Reply Tue 15 Feb, 2011 06:13 pm
@jjorge,
I left Catholicism because it drove me...literally...crazy. Then I was a Methodist, but left when they replaced a good minister with a looney. Became a UU in the 80s and will never be anything else.
jjorge
 
  1  
Reply Tue 15 Feb, 2011 10:19 pm
@mags314772,
mags,
I became a UU in Providence RI but have been a member here in Blacksburg VA for nearly 5 years.
My current congregation has a somewhat atypical history as it was first formed around fifty years ago as a fellowship of humanists (non-theists) but later decided to affiliate with UUA and, over time, acquired a more typical UU mix that includes but is not limited to humanists.
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Ionus
 
  1  
Reply Wed 16 Feb, 2011 05:41 am
I learnt the history of religion. People dont know the vast majority of how religion has changed and evolved. That was when I failed a crisis of faith.
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mags314772
 
  1  
Reply Wed 16 Feb, 2011 11:25 am
@PUNKEY,
what do ""instructions" in the UU way consist of? I just showed up one day, and after awhile, I signed the book.
JPB
 
  1  
Reply Wed 16 Feb, 2011 11:26 am
@mags314772,
Some UU churches have "journey to membership" or "new to UU" classes.
jjorge
 
  1  
Reply Wed 16 Feb, 2011 11:45 am
@JPB,
I think most do.
0 Replies
 
Miller
 
  1  
Reply Wed 16 Feb, 2011 03:55 pm
I'm attracted to mysticism, but would I make a good mystic?
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Smileyrius
 
  1  
Reply Thu 17 Feb, 2011 03:31 am
I'm attracted to cynicism, but would I make a good cynic? Very Happy
jjorge
 
  2  
Reply Thu 17 Feb, 2011 07:32 am
@Smileyrius,
I'm attracted to women...

... but I KNOW I wouldn't make a good woman.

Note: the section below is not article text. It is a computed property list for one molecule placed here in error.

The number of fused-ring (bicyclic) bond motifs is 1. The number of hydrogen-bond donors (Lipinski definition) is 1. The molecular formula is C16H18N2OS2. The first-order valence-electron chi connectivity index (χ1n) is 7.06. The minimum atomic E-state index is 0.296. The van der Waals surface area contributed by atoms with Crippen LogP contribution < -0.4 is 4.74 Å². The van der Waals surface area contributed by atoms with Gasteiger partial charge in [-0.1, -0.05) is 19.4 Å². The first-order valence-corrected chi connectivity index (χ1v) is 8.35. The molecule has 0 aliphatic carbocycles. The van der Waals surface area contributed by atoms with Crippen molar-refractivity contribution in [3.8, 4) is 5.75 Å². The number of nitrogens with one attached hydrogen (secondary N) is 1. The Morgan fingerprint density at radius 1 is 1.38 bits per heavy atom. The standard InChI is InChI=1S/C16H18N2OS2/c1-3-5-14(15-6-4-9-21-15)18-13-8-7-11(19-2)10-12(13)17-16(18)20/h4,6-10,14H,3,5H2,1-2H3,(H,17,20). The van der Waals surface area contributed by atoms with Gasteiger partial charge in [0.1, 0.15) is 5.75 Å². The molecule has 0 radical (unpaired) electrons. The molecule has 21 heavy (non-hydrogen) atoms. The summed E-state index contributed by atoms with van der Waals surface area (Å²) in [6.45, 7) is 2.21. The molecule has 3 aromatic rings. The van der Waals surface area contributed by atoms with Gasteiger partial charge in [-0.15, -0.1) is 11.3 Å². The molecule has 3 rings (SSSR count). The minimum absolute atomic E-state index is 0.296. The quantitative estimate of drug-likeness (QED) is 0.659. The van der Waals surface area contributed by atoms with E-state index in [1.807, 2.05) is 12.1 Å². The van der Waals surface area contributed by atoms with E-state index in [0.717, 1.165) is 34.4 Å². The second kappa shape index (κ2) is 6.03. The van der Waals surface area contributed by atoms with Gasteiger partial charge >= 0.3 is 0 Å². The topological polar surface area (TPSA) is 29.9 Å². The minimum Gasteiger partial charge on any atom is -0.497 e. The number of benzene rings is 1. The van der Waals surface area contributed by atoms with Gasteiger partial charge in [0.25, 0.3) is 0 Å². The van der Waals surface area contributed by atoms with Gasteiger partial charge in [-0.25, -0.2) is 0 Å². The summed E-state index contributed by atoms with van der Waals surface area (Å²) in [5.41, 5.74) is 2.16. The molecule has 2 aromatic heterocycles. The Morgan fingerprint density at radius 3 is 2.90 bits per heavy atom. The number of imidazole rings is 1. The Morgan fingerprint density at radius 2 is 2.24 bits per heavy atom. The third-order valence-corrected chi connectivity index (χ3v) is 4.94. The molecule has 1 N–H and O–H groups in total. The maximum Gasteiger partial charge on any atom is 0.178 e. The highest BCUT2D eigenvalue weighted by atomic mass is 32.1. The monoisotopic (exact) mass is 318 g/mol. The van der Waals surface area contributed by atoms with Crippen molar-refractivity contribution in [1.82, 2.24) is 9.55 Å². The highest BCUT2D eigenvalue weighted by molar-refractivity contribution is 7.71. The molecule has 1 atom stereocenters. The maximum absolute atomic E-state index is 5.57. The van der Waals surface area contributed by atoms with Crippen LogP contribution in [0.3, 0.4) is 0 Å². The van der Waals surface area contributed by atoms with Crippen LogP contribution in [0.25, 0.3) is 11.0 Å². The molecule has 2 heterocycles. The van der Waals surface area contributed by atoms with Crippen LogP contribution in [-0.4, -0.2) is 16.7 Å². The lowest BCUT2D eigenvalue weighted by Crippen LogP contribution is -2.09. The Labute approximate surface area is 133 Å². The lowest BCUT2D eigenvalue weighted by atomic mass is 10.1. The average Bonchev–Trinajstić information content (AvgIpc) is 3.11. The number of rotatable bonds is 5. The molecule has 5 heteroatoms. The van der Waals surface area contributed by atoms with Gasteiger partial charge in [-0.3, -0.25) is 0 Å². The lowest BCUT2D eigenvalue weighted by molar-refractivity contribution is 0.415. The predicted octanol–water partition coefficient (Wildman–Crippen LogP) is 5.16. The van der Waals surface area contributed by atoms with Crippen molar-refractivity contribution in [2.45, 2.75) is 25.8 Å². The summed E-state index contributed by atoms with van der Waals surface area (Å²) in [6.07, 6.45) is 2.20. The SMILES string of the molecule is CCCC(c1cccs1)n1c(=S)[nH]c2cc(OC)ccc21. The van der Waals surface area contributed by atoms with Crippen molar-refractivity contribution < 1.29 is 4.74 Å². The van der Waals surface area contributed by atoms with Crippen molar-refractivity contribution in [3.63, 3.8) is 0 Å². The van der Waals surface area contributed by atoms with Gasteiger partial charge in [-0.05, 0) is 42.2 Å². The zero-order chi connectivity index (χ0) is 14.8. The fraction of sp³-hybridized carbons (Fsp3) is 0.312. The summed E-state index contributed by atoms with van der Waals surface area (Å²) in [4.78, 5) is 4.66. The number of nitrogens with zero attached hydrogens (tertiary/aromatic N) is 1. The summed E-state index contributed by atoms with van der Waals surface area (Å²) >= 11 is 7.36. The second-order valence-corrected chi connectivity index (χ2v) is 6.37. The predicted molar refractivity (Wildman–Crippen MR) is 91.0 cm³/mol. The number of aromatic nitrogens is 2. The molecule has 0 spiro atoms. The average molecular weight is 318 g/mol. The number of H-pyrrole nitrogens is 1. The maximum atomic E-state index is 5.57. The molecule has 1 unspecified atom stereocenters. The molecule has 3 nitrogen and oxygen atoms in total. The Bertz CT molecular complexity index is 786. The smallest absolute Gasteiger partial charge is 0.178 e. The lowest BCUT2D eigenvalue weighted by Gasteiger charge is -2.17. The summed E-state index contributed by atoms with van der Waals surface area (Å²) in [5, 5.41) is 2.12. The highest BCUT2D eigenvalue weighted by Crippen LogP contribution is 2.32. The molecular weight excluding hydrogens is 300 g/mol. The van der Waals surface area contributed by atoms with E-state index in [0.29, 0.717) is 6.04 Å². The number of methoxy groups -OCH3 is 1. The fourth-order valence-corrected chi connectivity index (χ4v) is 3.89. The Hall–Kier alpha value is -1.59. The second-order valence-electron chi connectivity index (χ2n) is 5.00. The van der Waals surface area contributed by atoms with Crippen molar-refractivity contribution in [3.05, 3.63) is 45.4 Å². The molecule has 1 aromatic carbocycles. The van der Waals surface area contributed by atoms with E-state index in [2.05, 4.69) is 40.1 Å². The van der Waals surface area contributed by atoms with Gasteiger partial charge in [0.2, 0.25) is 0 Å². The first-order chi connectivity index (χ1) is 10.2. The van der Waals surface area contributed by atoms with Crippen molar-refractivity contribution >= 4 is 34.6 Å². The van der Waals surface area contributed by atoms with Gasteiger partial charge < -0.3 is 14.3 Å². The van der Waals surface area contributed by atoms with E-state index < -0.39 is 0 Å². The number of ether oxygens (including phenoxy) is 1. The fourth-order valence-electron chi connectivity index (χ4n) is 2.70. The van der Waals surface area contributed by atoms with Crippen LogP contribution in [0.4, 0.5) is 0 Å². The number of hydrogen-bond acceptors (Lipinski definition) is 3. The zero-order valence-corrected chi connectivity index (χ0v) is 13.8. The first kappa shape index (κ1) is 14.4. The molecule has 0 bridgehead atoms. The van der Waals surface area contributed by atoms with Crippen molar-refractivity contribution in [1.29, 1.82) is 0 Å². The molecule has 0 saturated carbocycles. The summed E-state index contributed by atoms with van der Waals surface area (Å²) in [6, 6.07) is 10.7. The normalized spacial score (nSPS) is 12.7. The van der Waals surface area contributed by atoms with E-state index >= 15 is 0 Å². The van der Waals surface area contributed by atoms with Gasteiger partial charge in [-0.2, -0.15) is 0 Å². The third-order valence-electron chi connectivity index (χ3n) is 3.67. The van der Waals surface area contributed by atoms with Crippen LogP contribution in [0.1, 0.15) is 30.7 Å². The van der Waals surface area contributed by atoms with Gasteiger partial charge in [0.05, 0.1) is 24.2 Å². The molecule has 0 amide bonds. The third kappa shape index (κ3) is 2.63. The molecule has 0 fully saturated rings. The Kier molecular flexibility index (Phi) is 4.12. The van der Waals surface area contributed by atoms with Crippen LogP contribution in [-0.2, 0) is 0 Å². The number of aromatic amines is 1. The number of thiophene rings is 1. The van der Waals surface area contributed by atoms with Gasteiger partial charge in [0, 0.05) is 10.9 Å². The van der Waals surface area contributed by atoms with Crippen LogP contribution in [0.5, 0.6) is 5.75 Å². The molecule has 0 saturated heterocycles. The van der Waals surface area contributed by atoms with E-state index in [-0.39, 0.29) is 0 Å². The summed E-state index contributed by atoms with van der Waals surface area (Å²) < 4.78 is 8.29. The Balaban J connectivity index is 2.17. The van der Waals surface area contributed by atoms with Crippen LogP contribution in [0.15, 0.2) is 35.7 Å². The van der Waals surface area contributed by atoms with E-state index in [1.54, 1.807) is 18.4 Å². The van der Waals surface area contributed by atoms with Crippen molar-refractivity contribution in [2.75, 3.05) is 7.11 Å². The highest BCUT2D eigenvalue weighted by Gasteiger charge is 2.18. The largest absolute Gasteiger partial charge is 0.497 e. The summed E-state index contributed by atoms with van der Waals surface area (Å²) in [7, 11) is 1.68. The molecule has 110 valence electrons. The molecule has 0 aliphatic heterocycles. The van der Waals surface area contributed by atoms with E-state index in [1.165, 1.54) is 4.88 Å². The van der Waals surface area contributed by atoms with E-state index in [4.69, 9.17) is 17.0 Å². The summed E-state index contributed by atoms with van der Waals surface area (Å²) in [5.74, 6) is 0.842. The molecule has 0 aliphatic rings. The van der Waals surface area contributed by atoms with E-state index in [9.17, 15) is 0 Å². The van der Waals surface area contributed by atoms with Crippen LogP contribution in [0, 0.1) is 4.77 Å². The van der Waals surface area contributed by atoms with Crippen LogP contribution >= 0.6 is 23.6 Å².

0 Replies
 
Chights47
 
  1  
Reply Tue 3 May, 2011 03:48 pm
@natsaysmiaow,
I use to be Christian for a few years, I slowly started to realize that all my prayers weren't going anywhere so I slowly transformed my belief from God to belief in myself. Now I basically believe that everything is a calculated chance. I also believe in the power of actions. All actions in this world create reactions, and by acting we shape the world around us based on those actions. I believe that that is a truth that most can agree with despite what you may in believe.
ossobuco
 
  1  
Reply Tue 3 May, 2011 04:06 pm
I'm an odd one in that I worked my final path out of faith via theology. I was in my early twenties. I was, in retrospect, already long at point for getting a clue, but was at the intense part. I followed Hans Kung and then Cardinal Ratzinger, on their back and forth arguments in the National Catholic Reporter - this was in the mid sixties (what, I had nothing else to do?).

One day, I just said to myself the equivalent of.. this is all a giant construct.

I was a well tethered in faith child, so my way out was rather grinding. Yes, I read Merton's Seven Story Mountain. I think the day I left, that I don't remember exactly, was a good run off the ski lift.
jjorge
 
  1  
Reply Mon 9 May, 2011 12:19 am
@ossobuco,
"...One day, I just said to myself the equivalent of.. this is all a giant construct..."

As did I
0 Replies
 
jjorge
 
  1  
Reply Mon 9 May, 2011 12:24 am
@Chights47,
"...I slowly started to realize that all my prayers weren't going anywhere..."

I found that realization to be like talking on the phone only to discover that there is no one on the other end.
0 Replies